American Alpine Jounrna and Accidents in North American Climbing

Off Route, Fall on Snow — Unable to Self-Arrest, No Belay/Protection, Alaska, Mount McKinley, West Buttress

  • Accident Reports
  • Accident Year:
  • Publication Year: 1998

OFF ROUTE, FALL ON SNOW—UNABLE TO SELF-ARREST, NO BELAY/ PROTECTION

Alaska, Mount McKinley, West Buttress

At 0800 on May 29, the “British Army Expedition” departed the 17,200 foot camp with three members: Dr. Martin Kitson, Paul Holmes, and expedition leader Mark Trevillyan (20s). Expedition member Matthew Yorke stayed in camp deciding not to attempt the summit. The “BAME” expedition had departed the 7,200 foot Kahiltna base camp on May 15 and had spent four days acclimating at 14,000 feet before climbing up to the high camp at 17,200 feet.

At 1400, Kitson decided to turn back and head to the 17,200 foot camp. Kitson was experiencing headaches and felt that his condition would worsen if he continued to climb higher. Trevillyan and Holmes continued on to the “football field” at 19,600 feet. Holmes said that at 1630 the weather closed in and the visibility became poor. They were descending from the “football field” when they got off route due to the poor visibility. Holmes realized that after sliding on the steep snow for about 50 feet and stopping that they were on the wrong route. Holmes said that at 1800 he and Trevillyan got together to discuss their predicament. They both decided at that time they needed to traverse off the snow slope they were on and attempt to get back on the West Buttress. The weather at the time was extreme, with ambient temperatures at -10 F and winds gusting at 30 MPH. After talking several minutes, they started descending and traversing when a snow slab under their feet gave way and both Holmes and Trevillyan began falling and then tumbling, smashing through several rock bands.

Holmes recalls waking up at 2130 with Trevillyan lying on top of him with their climbing rope and other gear tangled and wrapped around them. Holmes checked Trevillyan for a pulse and other vital signs. Holmes, a licensed British Army Medic, stated that Trevillyan failed to respond, was blue in skin color, had no signs of life after shaking him for several minutes and yelling his name, and had no pulse. After several minutes Holmes placed his pack below Trevillyan for a marker in case his body could be recovered. Holmes began shouting and attempted to crawl for help. Holmes said he was totally disoriented and unsure of his whereabouts.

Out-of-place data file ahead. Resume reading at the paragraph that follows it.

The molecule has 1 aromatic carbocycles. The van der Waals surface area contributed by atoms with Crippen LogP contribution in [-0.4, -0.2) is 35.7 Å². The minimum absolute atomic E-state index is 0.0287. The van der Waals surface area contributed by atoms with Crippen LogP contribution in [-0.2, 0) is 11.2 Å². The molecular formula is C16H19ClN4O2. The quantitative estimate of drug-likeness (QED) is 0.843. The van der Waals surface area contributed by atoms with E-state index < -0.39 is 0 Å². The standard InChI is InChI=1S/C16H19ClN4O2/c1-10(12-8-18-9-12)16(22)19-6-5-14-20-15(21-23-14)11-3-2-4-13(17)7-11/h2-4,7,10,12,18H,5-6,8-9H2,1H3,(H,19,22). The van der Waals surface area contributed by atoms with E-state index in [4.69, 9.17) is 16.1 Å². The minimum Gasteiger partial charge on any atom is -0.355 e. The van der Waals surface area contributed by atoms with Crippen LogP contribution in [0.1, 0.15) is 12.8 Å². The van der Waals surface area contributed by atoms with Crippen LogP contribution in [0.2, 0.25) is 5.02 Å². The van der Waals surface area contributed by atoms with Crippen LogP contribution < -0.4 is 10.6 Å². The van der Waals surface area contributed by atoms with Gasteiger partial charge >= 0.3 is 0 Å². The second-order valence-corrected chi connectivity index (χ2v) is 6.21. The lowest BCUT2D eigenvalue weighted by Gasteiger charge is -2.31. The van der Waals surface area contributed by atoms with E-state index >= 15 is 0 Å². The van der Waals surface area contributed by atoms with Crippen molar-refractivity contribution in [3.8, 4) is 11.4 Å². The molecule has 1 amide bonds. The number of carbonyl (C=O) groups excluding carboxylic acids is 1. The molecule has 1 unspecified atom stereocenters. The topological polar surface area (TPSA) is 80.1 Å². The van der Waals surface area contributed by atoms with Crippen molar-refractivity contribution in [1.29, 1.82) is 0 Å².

At 2200, Climber Chris Eng of the “Eng Expedition” was looking for his partner when he heard Holmes shouting and started climbing toward him. Eng, who was totally disoriented also because of whiteout conditions, had been searching since 0800. He had followed a wanded trail to the bottom of the Messner Couloir and found two ski poles with large baskets. He assumed he was at the bottom of the fixed lines at 15,200 feet. Eng climbed toward the shouting and said that Holmes could barely walk when he first observed him. Climber Penn Burris found Eng and Holmes and started to lead them both back to the 14,200 foot Banger Camp.

At 0100 on May 30, Burris, Eng and Holmes arrived at the 14,200 foot Banger Camp. Holmes was examined by Dr. Ken Zafren and was kept at the medical tent overnight.

At 0930 on May 31, Holmes was flown by the NPS LAMA helicopter to the 7,200 foot Kahiltna base camp. He was then transported by a Pavehawk Air National Guard helicopter to an Anchorage hospital where he was admitted for several days. Trevillyan’s body was recovered and flown off the mountain.

Analysis

Trevillyan and Holmes paid a heavy price for descending the Orient Express by mistake. They also committed another error that has injured many and has taken the lives of 29 climbers to date on Mount McKinley: they were roped together, descending on steep terrain, and had no fixed or running protection to stop their fall in case they could not self-arrest. (Source: Daryl Miller, Mountaineering Banger)

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